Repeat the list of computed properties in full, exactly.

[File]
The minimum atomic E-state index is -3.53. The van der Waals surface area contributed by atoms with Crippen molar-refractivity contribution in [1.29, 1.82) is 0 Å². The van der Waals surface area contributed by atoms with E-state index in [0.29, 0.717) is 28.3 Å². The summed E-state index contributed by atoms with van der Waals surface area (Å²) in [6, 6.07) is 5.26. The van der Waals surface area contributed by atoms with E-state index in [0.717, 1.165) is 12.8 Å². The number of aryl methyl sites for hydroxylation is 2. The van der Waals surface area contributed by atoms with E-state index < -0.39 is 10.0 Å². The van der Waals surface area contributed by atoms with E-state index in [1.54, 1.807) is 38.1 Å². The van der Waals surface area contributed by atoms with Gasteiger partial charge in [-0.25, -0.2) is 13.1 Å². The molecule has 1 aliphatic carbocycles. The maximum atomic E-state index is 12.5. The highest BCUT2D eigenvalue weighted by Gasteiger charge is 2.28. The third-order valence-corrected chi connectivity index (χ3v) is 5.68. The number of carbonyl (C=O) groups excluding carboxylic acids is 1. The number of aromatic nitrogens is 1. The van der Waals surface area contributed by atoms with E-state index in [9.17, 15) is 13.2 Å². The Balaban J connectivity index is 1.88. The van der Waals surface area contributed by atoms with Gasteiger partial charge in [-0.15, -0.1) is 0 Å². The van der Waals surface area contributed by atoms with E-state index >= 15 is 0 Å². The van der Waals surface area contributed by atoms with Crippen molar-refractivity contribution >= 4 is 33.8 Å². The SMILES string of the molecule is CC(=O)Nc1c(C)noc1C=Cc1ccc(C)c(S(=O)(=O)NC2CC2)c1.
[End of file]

The minimum atomic E-state index is -3.53. The van der Waals surface area contributed by atoms with Crippen molar-refractivity contribution in [1.29, 1.82) is 0 Å². The van der Waals surface area contributed by atoms with E-state index in [0.29, 0.717) is 28.3 Å². The summed E-state index contributed by atoms with van der Waals surface area (Å²) in [6, 6.07) is 5.26. The van der Waals surface area contributed by atoms with E-state index in [0.717, 1.165) is 12.8 Å². The number of aryl methyl sites for hydroxylation is 2. The van der Waals surface area contributed by atoms with E-state index < -0.39 is 10.0 Å². The van der Waals surface area contributed by atoms with E-state index in [1.54, 1.807) is 38.1 Å². The van der Waals surface area contributed by atoms with Gasteiger partial charge in [-0.25, -0.2) is 13.1 Å². The molecule has 1 aliphatic carbocycles. The maximum atomic E-state index is 12.5. The highest BCUT2D eigenvalue weighted by Gasteiger charge is 2.28. The third-order valence-corrected chi connectivity index (χ3v) is 5.68. The number of carbonyl (C=O) groups excluding carboxylic acids is 1. The number of aromatic nitrogens is 1. The van der Waals surface area contributed by atoms with E-state index in [9.17, 15) is 13.2 Å². The Balaban J connectivity index is 1.88. The van der Waals surface area contributed by atoms with Gasteiger partial charge in [-0.15, -0.1) is 0 Å². The van der Waals surface area contributed by atoms with E-state index >= 15 is 0 Å². The van der Waals surface area contributed by atoms with Crippen molar-refractivity contribution >= 4 is 33.8 Å². The SMILES string of the molecule is CC(=O)Nc1c(C)noc1C=Cc1ccc(C)c(S(=O)(=O)NC2CC2)c1.